June 26, 2002
We live in an age of continuous partial attention

This whole humanistic intelligence thing is all fine and dandy - provided the new sensory experience of ever present communication impulses does not mean that we end up in an age of continuous partial attention. Neal Stephensons homepage (the link above) really does not want to be disturbed. His homepage is the longest single statement to the effect "Don't call me I'll call you" I have ever seen.

This entire thing about symbols/ideas/imagery reminds me of a talk I once heard the danish sculptor Hein Heinsen give. To put it briefly, Heinsen's approach to his work means there's a fundamental difference for him between sculpture and painting, in that the sculpture is a question of presence and being, whereas the painting is imagery and idea. As most everybody Heinsen believes there's a just too many ideas going around which of course becomes the grounding for working with sculpture. Of course the reality of it is that the sculpture as being is often a stand-in for some other 'real' being, so in fact merely the idea of being! Whereas the painting is often reduced from being an image to just being the traces of the imagining, so in fact more being. Heinsen claimed in all honesty that he was well aware of this flaw in his logic, and that his answer to the whole thing was to make very few sculptures! We should all have that luxury.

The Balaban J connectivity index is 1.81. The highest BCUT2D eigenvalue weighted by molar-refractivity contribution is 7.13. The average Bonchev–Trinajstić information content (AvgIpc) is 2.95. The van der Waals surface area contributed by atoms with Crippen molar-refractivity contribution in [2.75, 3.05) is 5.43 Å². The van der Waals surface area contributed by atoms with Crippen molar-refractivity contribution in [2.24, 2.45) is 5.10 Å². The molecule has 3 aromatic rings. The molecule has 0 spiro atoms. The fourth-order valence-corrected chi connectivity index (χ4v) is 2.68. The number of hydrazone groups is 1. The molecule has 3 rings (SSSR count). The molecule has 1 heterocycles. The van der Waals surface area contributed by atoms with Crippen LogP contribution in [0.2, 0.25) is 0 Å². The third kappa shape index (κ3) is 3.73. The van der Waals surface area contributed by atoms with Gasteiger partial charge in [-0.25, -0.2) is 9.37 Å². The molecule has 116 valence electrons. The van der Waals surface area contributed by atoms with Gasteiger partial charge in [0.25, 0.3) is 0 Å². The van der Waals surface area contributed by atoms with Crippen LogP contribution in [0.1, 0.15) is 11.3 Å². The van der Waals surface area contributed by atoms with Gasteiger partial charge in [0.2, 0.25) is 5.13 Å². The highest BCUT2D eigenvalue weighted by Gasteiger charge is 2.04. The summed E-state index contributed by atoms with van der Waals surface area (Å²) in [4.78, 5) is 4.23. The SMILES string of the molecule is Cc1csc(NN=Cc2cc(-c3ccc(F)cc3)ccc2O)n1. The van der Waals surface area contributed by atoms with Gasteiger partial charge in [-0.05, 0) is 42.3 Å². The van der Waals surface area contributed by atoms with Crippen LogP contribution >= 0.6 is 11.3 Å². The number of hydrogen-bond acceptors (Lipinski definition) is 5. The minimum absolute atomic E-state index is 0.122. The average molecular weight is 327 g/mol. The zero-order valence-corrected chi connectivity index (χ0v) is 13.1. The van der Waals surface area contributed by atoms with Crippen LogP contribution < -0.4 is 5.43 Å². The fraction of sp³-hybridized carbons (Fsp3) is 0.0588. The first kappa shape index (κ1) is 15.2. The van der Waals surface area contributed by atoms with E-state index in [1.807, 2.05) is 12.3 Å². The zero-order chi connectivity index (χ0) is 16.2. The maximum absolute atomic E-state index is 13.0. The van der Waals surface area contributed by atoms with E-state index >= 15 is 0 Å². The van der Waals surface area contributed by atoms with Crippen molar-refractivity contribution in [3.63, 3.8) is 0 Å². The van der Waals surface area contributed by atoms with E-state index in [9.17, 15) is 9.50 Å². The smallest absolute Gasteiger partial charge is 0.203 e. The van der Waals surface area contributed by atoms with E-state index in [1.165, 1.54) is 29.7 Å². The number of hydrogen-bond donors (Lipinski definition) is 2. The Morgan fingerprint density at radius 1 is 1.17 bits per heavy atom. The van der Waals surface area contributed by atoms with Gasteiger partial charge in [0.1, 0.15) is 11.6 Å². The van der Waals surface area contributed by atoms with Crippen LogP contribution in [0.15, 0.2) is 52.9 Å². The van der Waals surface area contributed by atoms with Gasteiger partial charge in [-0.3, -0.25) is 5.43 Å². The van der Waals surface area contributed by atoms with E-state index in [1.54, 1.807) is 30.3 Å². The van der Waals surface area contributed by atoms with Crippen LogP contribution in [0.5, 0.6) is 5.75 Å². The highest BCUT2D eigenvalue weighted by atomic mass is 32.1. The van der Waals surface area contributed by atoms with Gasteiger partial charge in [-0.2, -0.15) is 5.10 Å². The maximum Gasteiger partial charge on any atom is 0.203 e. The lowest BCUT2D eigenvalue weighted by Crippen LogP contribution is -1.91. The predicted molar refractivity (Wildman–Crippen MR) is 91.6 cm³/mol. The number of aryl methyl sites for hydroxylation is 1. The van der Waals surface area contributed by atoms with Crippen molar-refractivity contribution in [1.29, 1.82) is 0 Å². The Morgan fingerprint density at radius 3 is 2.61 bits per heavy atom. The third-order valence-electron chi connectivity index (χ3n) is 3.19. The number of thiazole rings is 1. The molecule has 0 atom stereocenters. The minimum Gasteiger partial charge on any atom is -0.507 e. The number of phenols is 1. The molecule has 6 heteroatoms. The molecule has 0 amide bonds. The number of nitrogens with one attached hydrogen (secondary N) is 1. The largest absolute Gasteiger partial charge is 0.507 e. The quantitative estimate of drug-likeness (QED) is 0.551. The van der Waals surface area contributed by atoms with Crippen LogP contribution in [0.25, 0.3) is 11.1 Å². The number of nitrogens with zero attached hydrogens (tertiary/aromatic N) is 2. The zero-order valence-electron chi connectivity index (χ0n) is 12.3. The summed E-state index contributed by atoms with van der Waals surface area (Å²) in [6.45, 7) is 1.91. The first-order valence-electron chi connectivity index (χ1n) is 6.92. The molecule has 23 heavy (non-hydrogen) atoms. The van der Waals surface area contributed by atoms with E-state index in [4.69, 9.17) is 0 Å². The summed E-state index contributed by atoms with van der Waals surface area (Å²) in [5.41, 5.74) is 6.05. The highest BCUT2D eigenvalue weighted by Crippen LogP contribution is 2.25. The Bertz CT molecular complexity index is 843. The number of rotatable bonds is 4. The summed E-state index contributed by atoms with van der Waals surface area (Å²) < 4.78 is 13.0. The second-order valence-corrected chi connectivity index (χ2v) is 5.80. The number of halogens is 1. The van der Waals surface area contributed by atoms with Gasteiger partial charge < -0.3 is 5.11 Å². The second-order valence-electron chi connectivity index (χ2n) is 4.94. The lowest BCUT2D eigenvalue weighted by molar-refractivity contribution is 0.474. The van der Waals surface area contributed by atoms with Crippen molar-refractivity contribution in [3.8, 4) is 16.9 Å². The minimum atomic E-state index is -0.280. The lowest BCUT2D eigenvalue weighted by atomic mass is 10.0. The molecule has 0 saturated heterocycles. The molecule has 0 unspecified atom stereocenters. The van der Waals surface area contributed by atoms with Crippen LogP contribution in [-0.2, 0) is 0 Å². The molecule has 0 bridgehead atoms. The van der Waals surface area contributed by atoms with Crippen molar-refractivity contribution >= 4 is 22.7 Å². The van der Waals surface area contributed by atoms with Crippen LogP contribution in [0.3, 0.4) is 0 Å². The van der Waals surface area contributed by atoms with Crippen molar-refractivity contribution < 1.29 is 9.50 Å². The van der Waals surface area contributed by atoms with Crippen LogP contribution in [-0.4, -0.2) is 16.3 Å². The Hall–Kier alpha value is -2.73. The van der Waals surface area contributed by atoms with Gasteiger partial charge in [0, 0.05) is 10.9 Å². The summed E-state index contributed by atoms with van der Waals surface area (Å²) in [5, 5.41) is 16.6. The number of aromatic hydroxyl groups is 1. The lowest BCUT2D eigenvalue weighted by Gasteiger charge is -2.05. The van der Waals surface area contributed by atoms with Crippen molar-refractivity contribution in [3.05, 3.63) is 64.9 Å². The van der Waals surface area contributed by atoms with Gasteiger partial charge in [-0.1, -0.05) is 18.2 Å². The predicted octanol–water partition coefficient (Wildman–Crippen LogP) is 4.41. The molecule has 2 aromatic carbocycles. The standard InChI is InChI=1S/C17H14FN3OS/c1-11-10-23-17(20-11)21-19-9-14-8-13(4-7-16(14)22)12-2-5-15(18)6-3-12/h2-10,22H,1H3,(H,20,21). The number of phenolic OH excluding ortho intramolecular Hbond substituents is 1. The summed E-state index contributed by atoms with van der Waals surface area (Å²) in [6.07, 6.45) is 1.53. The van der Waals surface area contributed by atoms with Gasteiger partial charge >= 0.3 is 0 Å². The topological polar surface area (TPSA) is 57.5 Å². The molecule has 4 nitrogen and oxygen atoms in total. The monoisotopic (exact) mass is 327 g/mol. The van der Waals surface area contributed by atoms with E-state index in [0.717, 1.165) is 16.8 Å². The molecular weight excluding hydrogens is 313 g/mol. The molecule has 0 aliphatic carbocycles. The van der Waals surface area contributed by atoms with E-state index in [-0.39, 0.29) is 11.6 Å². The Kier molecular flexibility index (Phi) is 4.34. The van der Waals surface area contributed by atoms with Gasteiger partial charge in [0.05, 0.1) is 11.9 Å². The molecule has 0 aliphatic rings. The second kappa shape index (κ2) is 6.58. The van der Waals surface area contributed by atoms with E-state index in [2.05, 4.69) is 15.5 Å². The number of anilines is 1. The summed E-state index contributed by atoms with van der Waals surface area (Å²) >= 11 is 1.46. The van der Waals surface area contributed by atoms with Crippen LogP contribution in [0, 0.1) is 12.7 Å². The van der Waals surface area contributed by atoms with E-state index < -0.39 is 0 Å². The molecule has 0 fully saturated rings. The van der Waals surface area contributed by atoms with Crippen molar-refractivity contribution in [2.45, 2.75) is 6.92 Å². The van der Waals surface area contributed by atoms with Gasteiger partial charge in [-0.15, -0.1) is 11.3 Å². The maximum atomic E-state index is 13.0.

In simpler terms we can follow Stephenson and paraphrase
Donald Knuth: Email is a wonderful invention for people who want to be on top of things. I don't want to be on top of things. I want to be on the bottom of things.

Posted by Claus at June 26, 2002 11:41 PM
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